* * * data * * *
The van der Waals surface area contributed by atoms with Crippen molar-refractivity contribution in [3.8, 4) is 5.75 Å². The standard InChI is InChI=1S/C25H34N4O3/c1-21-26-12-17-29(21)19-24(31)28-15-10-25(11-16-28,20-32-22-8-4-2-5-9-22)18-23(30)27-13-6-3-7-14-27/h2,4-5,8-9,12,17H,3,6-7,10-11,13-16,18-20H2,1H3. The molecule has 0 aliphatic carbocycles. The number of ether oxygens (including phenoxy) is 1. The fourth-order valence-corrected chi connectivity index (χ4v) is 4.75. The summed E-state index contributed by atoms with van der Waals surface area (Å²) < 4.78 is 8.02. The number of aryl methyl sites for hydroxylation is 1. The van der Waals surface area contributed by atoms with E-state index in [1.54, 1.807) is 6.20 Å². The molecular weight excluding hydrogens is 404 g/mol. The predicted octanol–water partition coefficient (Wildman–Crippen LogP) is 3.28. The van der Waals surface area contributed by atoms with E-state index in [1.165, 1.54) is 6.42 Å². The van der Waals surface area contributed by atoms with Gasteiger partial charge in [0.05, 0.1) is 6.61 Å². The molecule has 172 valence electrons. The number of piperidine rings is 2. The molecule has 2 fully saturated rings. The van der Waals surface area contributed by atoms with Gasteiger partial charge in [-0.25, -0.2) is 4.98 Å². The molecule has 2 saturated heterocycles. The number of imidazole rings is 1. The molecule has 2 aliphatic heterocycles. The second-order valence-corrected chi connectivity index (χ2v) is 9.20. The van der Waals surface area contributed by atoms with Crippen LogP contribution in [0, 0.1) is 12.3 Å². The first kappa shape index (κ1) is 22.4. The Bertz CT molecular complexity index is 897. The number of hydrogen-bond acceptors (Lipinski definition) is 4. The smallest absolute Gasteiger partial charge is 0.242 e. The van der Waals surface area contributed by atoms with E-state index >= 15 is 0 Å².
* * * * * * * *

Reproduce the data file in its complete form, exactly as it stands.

The van der Waals surface area contributed by atoms with Crippen molar-refractivity contribution in [3.8, 4) is 5.75 Å². The standard InChI is InChI=1S/C25H34N4O3/c1-21-26-12-17-29(21)19-24(31)28-15-10-25(11-16-28,20-32-22-8-4-2-5-9-22)18-23(30)27-13-6-3-7-14-27/h2,4-5,8-9,12,17H,3,6-7,10-11,13-16,18-20H2,1H3. The molecule has 0 aliphatic carbocycles. The number of ether oxygens (including phenoxy) is 1. The fourth-order valence-corrected chi connectivity index (χ4v) is 4.75. The summed E-state index contributed by atoms with van der Waals surface area (Å²) < 4.78 is 8.02. The number of aryl methyl sites for hydroxylation is 1. The van der Waals surface area contributed by atoms with E-state index in [1.54, 1.807) is 6.20 Å². The molecular weight excluding hydrogens is 404 g/mol. The predicted octanol–water partition coefficient (Wildman–Crippen LogP) is 3.28. The van der Waals surface area contributed by atoms with E-state index in [1.165, 1.54) is 6.42 Å². The van der Waals surface area contributed by atoms with Gasteiger partial charge in [0.05, 0.1) is 6.61 Å². The molecule has 172 valence electrons. The number of piperidine rings is 2. The molecule has 2 fully saturated rings. The van der Waals surface area contributed by atoms with Gasteiger partial charge in [-0.25, -0.2) is 4.98 Å². The molecule has 2 saturated heterocycles. The number of imidazole rings is 1. The molecule has 2 aliphatic heterocycles. The second-order valence-corrected chi connectivity index (χ2v) is 9.20. The van der Waals surface area contributed by atoms with Crippen LogP contribution in [0, 0.1) is 12.3 Å². The first kappa shape index (κ1) is 22.4. The Bertz CT molecular complexity index is 897. The number of hydrogen-bond acceptors (Lipinski definition) is 4. The smallest absolute Gasteiger partial charge is 0.242 e. The van der Waals surface area contributed by atoms with E-state index >= 15 is 0 Å².